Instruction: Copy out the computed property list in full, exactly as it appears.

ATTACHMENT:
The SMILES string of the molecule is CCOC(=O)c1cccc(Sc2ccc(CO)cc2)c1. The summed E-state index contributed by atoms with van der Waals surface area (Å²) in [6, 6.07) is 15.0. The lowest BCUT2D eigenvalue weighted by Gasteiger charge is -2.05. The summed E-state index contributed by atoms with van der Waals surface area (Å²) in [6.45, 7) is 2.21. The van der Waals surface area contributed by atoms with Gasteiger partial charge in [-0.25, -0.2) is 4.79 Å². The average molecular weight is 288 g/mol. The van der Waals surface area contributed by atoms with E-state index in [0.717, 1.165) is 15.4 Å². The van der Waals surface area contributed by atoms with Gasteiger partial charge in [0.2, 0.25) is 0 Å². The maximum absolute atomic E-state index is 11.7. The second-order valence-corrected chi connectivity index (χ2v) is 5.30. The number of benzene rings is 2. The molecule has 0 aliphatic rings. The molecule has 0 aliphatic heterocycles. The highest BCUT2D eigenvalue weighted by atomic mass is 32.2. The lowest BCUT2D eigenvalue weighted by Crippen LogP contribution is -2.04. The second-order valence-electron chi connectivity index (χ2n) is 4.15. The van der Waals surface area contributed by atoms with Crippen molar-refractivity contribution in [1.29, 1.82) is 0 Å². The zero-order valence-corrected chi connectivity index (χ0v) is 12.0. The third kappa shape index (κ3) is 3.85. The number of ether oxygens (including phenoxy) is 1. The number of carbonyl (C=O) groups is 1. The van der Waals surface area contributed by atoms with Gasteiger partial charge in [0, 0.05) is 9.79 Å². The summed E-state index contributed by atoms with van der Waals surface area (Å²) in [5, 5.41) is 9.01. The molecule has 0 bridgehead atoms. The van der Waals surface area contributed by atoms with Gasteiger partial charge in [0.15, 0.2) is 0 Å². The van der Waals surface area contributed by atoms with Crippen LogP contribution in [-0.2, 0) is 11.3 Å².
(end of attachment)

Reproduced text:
The SMILES string of the molecule is CCOC(=O)c1cccc(Sc2ccc(CO)cc2)c1. The summed E-state index contributed by atoms with van der Waals surface area (Å²) in [6, 6.07) is 15.0. The lowest BCUT2D eigenvalue weighted by Gasteiger charge is -2.05. The summed E-state index contributed by atoms with van der Waals surface area (Å²) in [6.45, 7) is 2.21. The van der Waals surface area contributed by atoms with Gasteiger partial charge in [-0.25, -0.2) is 4.79 Å². The average molecular weight is 288 g/mol. The van der Waals surface area contributed by atoms with E-state index in [0.717, 1.165) is 15.4 Å². The van der Waals surface area contributed by atoms with Gasteiger partial charge in [0.2, 0.25) is 0 Å². The maximum absolute atomic E-state index is 11.7. The second-order valence-corrected chi connectivity index (χ2v) is 5.30. The number of benzene rings is 2. The molecule has 0 aliphatic rings. The molecule has 0 aliphatic heterocycles. The highest BCUT2D eigenvalue weighted by atomic mass is 32.2. The lowest BCUT2D eigenvalue weighted by Crippen LogP contribution is -2.04. The second-order valence-electron chi connectivity index (χ2n) is 4.15. The van der Waals surface area contributed by atoms with Crippen molar-refractivity contribution in [1.29, 1.82) is 0 Å². The zero-order valence-corrected chi connectivity index (χ0v) is 12.0. The third kappa shape index (κ3) is 3.85. The number of ether oxygens (including phenoxy) is 1. The number of carbonyl (C=O) groups is 1. The van der Waals surface area contributed by atoms with Gasteiger partial charge in [0, 0.05) is 9.79 Å². The summed E-state index contributed by atoms with van der Waals surface area (Å²) in [5, 5.41) is 9.01. The molecule has 0 bridgehead atoms. The van der Waals surface area contributed by atoms with Gasteiger partial charge in [0.15, 0.2) is 0 Å². The van der Waals surface area contributed by atoms with Crippen LogP contribution in [-0.2, 0) is 11.3 Å².